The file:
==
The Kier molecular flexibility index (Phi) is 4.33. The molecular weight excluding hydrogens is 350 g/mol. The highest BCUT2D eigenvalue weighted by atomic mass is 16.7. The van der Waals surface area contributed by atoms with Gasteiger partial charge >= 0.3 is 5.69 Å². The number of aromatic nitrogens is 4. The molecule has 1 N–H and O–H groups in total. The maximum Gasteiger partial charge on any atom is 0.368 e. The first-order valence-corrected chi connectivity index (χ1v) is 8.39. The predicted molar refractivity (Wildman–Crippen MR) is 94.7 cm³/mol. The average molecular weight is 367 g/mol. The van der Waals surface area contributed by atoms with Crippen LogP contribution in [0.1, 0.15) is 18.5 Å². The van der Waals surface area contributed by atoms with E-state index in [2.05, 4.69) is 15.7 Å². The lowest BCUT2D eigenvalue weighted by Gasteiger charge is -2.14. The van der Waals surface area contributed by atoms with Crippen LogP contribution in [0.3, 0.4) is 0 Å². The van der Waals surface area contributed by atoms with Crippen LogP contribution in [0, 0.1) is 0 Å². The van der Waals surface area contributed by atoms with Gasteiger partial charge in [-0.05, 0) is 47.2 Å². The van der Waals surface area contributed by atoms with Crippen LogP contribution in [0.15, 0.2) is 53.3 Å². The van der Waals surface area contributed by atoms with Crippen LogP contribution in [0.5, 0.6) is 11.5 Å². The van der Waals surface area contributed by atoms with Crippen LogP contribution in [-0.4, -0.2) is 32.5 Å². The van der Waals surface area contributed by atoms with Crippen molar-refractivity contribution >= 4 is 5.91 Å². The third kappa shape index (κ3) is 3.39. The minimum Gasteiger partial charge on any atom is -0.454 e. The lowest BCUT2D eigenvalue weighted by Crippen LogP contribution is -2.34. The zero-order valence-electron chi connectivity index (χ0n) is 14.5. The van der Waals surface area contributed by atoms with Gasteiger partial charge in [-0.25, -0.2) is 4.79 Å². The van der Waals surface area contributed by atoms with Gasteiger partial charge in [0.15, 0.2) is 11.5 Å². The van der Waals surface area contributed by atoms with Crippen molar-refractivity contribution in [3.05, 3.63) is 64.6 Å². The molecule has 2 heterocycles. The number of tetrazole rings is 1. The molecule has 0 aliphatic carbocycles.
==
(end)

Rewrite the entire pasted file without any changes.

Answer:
The Kier molecular flexibility index (Phi) is 4.33. The molecular weight excluding hydrogens is 350 g/mol. The highest BCUT2D eigenvalue weighted by atomic mass is 16.7. The van der Waals surface area contributed by atoms with Gasteiger partial charge >= 0.3 is 5.69 Å². The number of aromatic nitrogens is 4. The molecule has 1 N–H and O–H groups in total. The maximum Gasteiger partial charge on any atom is 0.368 e. The first-order valence-corrected chi connectivity index (χ1v) is 8.39. The predicted molar refractivity (Wildman–Crippen MR) is 94.7 cm³/mol. The average molecular weight is 367 g/mol. The van der Waals surface area contributed by atoms with Crippen LogP contribution in [0.1, 0.15) is 18.5 Å². The van der Waals surface area contributed by atoms with E-state index in [2.05, 4.69) is 15.7 Å². The lowest BCUT2D eigenvalue weighted by Gasteiger charge is -2.14. The van der Waals surface area contributed by atoms with Crippen LogP contribution in [0.3, 0.4) is 0 Å². The van der Waals surface area contributed by atoms with Crippen LogP contribution in [0, 0.1) is 0 Å². The van der Waals surface area contributed by atoms with Gasteiger partial charge in [-0.05, 0) is 47.2 Å². The van der Waals surface area contributed by atoms with Crippen LogP contribution in [0.15, 0.2) is 53.3 Å². The van der Waals surface area contributed by atoms with Crippen LogP contribution in [0.5, 0.6) is 11.5 Å². The van der Waals surface area contributed by atoms with Crippen LogP contribution in [-0.4, -0.2) is 32.5 Å². The van der Waals surface area contributed by atoms with Crippen molar-refractivity contribution >= 4 is 5.91 Å². The third kappa shape index (κ3) is 3.39. The minimum Gasteiger partial charge on any atom is -0.454 e. The lowest BCUT2D eigenvalue weighted by Crippen LogP contribution is -2.34. The zero-order valence-electron chi connectivity index (χ0n) is 14.5. The van der Waals surface area contributed by atoms with Gasteiger partial charge in [-0.25, -0.2) is 4.79 Å². The van der Waals surface area contributed by atoms with Gasteiger partial charge in [0.15, 0.2) is 11.5 Å². The van der Waals surface area contributed by atoms with Crippen molar-refractivity contribution in [3.05, 3.63) is 64.6 Å². The molecule has 2 heterocycles. The number of tetrazole rings is 1. The molecule has 0 aliphatic carbocycles.